We’ve created a life where we are on the treadmill. We seek immediacy and skim through news sites and social media platforms such as Facebook and Twitter to become informed. But, you just can’t trust facts anymore. Spend time on collecting quality information by reading articles from credible sources carefully.

Focus on deep good things rather than this surface of unnecessary information that clutters your mind and then results in you forming your own opinion. I never believed that my opinion was worthwhile. I was always trying to emulate someone else’s. It has taken me a long time to realise that my opinion is valuable – but this is because it comes from an informed space.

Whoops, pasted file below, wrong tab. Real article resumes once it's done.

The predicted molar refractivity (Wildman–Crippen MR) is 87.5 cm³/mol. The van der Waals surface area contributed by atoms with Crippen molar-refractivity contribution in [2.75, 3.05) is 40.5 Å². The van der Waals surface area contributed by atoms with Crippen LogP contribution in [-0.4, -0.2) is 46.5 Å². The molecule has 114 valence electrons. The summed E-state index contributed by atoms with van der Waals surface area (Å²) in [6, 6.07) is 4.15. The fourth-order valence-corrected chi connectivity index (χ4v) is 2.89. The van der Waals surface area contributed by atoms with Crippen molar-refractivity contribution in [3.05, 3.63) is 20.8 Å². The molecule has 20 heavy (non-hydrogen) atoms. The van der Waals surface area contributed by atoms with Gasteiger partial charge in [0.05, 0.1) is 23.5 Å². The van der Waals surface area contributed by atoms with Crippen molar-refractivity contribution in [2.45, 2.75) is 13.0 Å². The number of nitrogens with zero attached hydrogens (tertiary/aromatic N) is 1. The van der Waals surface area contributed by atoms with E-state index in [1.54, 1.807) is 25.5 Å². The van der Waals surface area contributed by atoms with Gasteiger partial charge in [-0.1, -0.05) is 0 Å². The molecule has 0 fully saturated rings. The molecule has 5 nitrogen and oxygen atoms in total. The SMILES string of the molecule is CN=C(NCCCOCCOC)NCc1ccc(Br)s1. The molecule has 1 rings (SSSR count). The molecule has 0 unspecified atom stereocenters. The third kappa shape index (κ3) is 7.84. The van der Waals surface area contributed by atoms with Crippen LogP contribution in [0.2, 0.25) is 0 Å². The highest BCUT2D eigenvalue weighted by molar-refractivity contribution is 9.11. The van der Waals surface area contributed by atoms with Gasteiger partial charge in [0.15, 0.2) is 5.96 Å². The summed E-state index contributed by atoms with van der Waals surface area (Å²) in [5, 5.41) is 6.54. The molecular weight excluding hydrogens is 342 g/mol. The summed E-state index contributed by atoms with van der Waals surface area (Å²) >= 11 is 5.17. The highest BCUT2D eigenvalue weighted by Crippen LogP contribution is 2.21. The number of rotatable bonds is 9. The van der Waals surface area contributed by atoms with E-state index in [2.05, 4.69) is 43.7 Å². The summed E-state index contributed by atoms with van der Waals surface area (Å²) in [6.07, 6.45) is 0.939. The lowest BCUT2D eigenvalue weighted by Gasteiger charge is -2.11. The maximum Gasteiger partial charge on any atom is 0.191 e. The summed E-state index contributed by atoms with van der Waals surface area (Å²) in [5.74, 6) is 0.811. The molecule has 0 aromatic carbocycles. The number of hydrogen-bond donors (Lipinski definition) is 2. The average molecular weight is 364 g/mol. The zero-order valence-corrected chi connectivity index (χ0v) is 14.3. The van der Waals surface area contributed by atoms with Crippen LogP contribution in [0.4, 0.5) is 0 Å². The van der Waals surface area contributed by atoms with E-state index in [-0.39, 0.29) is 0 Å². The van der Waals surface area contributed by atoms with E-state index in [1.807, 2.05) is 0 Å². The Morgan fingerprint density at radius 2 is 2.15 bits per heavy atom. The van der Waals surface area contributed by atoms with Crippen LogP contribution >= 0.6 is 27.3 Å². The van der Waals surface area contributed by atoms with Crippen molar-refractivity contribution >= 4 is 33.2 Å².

Opinions can be tainted by your own belief system. Belief systems can be dangerous and they filter the facts and opinions. This can make you defensive. Try and be open to a new way of thinking even if it proves you to be wrong otherwise you are never going to grow. Remember, your opinion is as valid as anyone else’s as long as it’s thought through.


Be a do-er and not a talker. Stop talking about frameworks and committees that do nothing. We need executors rather than committees.


Perfection doesn’t exist. There is no such thing as perfect. Don’t paralyse yourself in pursuit of perfection. Make a plan, go for it and if it doesn’t work, then change.